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Joyce Reynolds

Last Edit: 10/05/17

Joyce Reynolds was a computer scientist who contributed to the development of a number of Internet technologies, such as: Telnet Protocol, File Transfer Protocol, DARPA Experimental Multimedia Mail System, and Post Office Protocol. Reynolds studied at the University of Southern California, where she received: a Bachelor of Arts degree in the Social Sciences and a Master of Arts degree in the Social Sciences.

Worked with Jon Postel in the 1980's in performing IANA functions and editing RFC documents.

Reynolds is primarily known for her work alongside Jon Postel in the 1980's and 1990's: as an editor for the Request for Comment (RFC) document series and helping to manage the IANA function of the Internet (assigning numbers and names). Jon Postel died in 1998, due to heart complications, and Reynolds continued her RFC editorial role until 2006 and worked with ICANN until 2001 (IANA became a department of ICANN in 1998 but Reynolds remained employed by ICI).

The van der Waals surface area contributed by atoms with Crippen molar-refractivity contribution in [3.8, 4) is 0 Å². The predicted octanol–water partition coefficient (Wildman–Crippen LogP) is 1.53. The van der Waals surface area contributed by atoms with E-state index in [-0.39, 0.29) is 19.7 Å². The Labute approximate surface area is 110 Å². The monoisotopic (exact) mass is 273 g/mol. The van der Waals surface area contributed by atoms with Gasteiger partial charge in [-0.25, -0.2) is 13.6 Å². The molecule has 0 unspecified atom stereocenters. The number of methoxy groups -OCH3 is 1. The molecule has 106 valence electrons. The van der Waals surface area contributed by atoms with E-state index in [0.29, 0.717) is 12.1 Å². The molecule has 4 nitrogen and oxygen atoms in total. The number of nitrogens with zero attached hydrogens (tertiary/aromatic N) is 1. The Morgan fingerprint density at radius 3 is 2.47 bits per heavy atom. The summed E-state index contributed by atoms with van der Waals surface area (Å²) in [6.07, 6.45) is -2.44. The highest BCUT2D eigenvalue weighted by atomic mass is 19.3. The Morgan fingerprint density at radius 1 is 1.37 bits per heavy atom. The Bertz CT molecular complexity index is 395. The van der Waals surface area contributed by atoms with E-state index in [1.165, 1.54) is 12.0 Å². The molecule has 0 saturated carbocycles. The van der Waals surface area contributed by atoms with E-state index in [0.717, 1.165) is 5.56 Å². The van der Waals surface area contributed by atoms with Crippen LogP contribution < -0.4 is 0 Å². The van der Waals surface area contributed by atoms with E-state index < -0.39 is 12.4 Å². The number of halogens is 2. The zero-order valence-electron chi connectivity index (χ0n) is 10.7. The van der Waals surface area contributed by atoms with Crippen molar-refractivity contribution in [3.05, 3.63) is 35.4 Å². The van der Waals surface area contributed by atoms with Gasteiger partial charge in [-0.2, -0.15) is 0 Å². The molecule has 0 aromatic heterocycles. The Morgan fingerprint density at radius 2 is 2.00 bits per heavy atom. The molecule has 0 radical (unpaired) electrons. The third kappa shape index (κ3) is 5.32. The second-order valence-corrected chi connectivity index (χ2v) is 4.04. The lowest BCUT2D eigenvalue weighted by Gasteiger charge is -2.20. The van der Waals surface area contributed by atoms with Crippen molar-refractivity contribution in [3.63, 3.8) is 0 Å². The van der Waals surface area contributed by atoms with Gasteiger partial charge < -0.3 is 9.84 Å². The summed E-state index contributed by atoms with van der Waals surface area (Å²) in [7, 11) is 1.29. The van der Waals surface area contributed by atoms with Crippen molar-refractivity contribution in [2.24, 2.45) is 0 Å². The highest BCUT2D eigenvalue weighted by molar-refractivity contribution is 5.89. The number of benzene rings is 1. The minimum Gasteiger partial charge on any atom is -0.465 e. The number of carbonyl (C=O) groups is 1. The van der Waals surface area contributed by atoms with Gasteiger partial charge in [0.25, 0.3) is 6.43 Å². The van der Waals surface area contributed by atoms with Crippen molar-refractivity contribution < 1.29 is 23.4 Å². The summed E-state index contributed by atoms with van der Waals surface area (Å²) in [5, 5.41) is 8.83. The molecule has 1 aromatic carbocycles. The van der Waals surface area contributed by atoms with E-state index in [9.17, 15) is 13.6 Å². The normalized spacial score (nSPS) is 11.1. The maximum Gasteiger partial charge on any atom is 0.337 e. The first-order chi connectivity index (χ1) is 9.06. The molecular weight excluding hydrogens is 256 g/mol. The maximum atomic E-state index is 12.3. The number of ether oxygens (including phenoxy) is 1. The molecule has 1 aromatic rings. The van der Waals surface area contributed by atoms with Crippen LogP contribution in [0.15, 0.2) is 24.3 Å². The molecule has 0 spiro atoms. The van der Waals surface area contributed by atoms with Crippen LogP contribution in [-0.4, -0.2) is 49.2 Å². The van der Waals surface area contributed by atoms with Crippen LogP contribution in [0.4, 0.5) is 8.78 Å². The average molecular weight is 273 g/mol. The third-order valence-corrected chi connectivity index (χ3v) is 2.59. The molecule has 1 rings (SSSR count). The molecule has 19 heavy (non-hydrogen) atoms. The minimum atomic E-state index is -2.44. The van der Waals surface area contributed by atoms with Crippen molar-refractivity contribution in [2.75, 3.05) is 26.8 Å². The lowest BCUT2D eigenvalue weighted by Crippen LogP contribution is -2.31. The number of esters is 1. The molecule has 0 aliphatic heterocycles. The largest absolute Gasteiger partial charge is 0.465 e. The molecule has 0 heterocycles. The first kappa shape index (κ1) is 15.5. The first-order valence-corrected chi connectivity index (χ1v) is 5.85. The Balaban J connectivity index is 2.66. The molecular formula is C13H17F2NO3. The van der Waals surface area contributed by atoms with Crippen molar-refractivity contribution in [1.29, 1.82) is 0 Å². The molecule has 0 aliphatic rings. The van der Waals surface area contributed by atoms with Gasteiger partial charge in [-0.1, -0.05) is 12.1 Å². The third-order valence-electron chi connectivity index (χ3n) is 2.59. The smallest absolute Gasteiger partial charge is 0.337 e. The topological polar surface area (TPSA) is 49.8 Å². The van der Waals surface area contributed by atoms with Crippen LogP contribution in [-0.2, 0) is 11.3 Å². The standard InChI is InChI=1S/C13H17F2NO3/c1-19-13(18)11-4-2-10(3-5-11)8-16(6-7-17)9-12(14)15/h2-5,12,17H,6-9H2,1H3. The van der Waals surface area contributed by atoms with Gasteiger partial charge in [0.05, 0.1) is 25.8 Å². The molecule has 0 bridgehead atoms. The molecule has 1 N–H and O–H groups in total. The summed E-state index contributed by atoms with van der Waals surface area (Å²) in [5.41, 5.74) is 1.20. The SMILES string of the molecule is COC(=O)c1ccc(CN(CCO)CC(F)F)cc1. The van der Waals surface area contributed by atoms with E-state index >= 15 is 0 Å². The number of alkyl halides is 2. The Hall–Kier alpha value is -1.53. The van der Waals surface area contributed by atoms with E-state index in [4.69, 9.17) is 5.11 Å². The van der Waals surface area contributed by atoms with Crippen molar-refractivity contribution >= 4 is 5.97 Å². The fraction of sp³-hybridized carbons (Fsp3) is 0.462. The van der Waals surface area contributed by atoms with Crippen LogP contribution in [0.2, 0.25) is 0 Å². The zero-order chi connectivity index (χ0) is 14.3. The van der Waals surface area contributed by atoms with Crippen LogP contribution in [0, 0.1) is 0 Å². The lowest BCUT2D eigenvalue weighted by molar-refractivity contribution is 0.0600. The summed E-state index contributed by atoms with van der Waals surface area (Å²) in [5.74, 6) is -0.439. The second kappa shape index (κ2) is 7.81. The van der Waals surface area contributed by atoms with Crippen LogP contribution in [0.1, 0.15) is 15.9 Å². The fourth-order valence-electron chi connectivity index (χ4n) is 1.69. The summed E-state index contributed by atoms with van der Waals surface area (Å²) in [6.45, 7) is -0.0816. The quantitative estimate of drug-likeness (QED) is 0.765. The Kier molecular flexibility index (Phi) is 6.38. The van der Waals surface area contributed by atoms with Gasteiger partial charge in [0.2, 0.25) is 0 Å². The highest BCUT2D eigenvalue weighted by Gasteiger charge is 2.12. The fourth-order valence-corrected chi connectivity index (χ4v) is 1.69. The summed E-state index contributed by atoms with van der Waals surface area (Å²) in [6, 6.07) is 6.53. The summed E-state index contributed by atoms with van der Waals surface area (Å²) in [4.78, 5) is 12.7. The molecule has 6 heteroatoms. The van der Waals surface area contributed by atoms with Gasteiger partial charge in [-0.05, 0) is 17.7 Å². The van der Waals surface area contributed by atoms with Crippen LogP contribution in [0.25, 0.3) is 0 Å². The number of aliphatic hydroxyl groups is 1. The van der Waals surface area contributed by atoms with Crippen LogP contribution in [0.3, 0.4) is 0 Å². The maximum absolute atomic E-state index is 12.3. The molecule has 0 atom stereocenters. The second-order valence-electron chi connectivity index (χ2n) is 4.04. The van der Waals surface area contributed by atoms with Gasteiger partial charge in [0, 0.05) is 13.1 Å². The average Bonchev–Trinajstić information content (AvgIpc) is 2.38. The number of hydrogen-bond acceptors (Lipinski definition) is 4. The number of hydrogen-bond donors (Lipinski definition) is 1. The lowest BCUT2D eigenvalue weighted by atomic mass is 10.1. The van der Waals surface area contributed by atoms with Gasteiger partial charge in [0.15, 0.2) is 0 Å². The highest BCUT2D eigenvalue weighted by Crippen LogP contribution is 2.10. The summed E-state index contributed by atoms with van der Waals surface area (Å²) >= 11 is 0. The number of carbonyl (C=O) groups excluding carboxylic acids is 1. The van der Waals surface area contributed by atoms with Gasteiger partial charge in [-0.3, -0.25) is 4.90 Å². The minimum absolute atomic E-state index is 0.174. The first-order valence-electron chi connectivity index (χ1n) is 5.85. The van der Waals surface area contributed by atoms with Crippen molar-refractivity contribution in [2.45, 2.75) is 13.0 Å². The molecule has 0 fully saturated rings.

Some important RFC documents that Reynolds authored or co-authored include the following:

Reynolds helped develop (For Your Information) FYI RFCs: which provide an introduction to computer network based information. RFC 1150 (March 1990), published by G. Malkin and J. Reynolds, is titled "Introduction to the F.Y.I. Notes" and explains the purpose of FYI RFCs: which is to answer Internet users common operational questions and explain "Why it was was done this way" in relation to design issues.

Joyce Reynolds was employed at the University of Southern California (USC) Information Sciences Institute (ISI) from 1979 to 2015. The ISI was one of the earlist ARPANET nodes and would become the 'home' of the RFC document series when Jon Postel was employed at ICI from the 1970's onwards. Postel, and be extension ISI, would be at the 'heart' of developing the Internet. Reynolds would collobrate in this development until her death in 2015. Eventually the IANA function (1998) and RFC editorship (2009) was removed from ICI.

In recognition of her contribution to the development of Internet protocols, she was jointly awarded the Postel Award in 2006 - the Postel Award is given by the Internet Society (ISOC) - and the reason they gave for the award was as follows: "For her stewardship of the RFC (Request for Comments) series that enabled count-less others to contribute to the development of the Internet".